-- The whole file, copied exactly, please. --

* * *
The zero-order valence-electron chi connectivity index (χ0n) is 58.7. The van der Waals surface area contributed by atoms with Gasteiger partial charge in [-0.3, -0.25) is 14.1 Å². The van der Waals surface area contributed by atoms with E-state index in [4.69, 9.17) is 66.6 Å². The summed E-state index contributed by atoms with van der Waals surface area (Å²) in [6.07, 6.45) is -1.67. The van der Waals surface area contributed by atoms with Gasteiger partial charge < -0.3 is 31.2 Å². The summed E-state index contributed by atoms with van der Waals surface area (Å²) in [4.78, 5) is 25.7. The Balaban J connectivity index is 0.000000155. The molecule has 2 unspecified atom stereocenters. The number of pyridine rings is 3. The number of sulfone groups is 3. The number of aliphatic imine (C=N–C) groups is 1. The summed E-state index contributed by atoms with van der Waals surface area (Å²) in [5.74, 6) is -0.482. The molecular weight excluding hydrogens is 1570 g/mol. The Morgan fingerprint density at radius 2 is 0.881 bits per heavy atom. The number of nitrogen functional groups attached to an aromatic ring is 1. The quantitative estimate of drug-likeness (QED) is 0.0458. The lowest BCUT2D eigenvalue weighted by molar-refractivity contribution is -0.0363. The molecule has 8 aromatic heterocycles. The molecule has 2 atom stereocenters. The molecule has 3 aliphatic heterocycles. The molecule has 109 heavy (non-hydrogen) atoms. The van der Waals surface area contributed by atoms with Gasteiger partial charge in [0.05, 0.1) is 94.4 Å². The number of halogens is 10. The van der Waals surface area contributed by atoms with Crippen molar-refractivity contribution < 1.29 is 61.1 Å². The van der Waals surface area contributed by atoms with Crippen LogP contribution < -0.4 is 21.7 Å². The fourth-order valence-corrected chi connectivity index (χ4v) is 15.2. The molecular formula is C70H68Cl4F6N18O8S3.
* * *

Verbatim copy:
The zero-order valence-electron chi connectivity index (χ0n) is 58.7. The van der Waals surface area contributed by atoms with Gasteiger partial charge in [-0.3, -0.25) is 14.1 Å². The van der Waals surface area contributed by atoms with E-state index in [4.69, 9.17) is 66.6 Å². The summed E-state index contributed by atoms with van der Waals surface area (Å²) in [6.07, 6.45) is -1.67. The van der Waals surface area contributed by atoms with Gasteiger partial charge < -0.3 is 31.2 Å². The summed E-state index contributed by atoms with van der Waals surface area (Å²) in [4.78, 5) is 25.7. The Balaban J connectivity index is 0.000000155. The molecule has 2 unspecified atom stereocenters. The number of pyridine rings is 3. The number of sulfone groups is 3. The number of aliphatic imine (C=N–C) groups is 1. The summed E-state index contributed by atoms with van der Waals surface area (Å²) in [5.74, 6) is -0.482. The molecular weight excluding hydrogens is 1570 g/mol. The Morgan fingerprint density at radius 2 is 0.881 bits per heavy atom. The number of nitrogen functional groups attached to an aromatic ring is 1. The quantitative estimate of drug-likeness (QED) is 0.0458. The lowest BCUT2D eigenvalue weighted by molar-refractivity contribution is -0.0363. The molecule has 8 aromatic heterocycles. The molecule has 2 atom stereocenters. The molecule has 3 aliphatic heterocycles. The molecule has 109 heavy (non-hydrogen) atoms. The van der Waals surface area contributed by atoms with Gasteiger partial charge in [0.05, 0.1) is 94.4 Å². The number of halogens is 10. The van der Waals surface area contributed by atoms with Crippen molar-refractivity contribution < 1.29 is 61.1 Å². The van der Waals surface area contributed by atoms with Crippen LogP contribution < -0.4 is 21.7 Å². The fourth-order valence-corrected chi connectivity index (χ4v) is 15.2. The molecular formula is C70H68Cl4F6N18O8S3.